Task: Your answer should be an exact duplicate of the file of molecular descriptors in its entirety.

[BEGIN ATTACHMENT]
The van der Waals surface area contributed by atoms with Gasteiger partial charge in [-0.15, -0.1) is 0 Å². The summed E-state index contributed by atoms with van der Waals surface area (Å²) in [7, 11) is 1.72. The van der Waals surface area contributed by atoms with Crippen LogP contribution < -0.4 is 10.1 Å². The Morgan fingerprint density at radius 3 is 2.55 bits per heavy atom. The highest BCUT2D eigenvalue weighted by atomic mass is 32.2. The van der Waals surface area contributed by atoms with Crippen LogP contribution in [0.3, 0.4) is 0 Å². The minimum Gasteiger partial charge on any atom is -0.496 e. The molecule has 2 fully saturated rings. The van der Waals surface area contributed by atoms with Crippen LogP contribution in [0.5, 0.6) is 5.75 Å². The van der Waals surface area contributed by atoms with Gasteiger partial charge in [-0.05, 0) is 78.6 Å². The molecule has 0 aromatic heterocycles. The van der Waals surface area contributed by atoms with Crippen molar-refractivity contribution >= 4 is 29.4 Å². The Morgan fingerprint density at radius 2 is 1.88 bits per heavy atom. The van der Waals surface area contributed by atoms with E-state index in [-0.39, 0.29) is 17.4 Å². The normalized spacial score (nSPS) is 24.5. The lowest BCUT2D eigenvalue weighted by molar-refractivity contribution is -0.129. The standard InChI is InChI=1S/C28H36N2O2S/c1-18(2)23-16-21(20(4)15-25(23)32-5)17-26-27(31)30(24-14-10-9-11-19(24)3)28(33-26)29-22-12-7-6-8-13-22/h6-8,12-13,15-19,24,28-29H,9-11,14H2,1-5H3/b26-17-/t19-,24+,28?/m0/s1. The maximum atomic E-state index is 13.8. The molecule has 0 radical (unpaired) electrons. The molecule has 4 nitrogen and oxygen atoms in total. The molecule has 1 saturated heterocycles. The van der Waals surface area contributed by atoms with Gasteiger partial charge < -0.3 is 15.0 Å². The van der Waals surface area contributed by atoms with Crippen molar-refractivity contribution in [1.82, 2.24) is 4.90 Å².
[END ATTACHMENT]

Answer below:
The van der Waals surface area contributed by atoms with Gasteiger partial charge in [-0.15, -0.1) is 0 Å². The summed E-state index contributed by atoms with van der Waals surface area (Å²) in [7, 11) is 1.72. The van der Waals surface area contributed by atoms with Crippen LogP contribution < -0.4 is 10.1 Å². The Morgan fingerprint density at radius 3 is 2.55 bits per heavy atom. The highest BCUT2D eigenvalue weighted by atomic mass is 32.2. The van der Waals surface area contributed by atoms with Crippen LogP contribution in [0.3, 0.4) is 0 Å². The minimum Gasteiger partial charge on any atom is -0.496 e. The molecule has 2 fully saturated rings. The van der Waals surface area contributed by atoms with Crippen LogP contribution in [0.5, 0.6) is 5.75 Å². The van der Waals surface area contributed by atoms with Gasteiger partial charge in [-0.05, 0) is 78.6 Å². The molecule has 0 aromatic heterocycles. The van der Waals surface area contributed by atoms with Crippen molar-refractivity contribution >= 4 is 29.4 Å². The Morgan fingerprint density at radius 2 is 1.88 bits per heavy atom. The van der Waals surface area contributed by atoms with E-state index in [-0.39, 0.29) is 17.4 Å². The normalized spacial score (nSPS) is 24.5. The lowest BCUT2D eigenvalue weighted by molar-refractivity contribution is -0.129. The standard InChI is InChI=1S/C28H36N2O2S/c1-18(2)23-16-21(20(4)15-25(23)32-5)17-26-27(31)30(24-14-10-9-11-19(24)3)28(33-26)29-22-12-7-6-8-13-22/h6-8,12-13,15-19,24,28-29H,9-11,14H2,1-5H3/b26-17-/t19-,24+,28?/m0/s1. The maximum atomic E-state index is 13.8. The molecule has 0 radical (unpaired) electrons. The molecule has 4 nitrogen and oxygen atoms in total. The molecule has 1 saturated heterocycles. The van der Waals surface area contributed by atoms with Gasteiger partial charge < -0.3 is 15.0 Å². The van der Waals surface area contributed by atoms with Crippen molar-refractivity contribution in [1.82, 2.24) is 4.90 Å².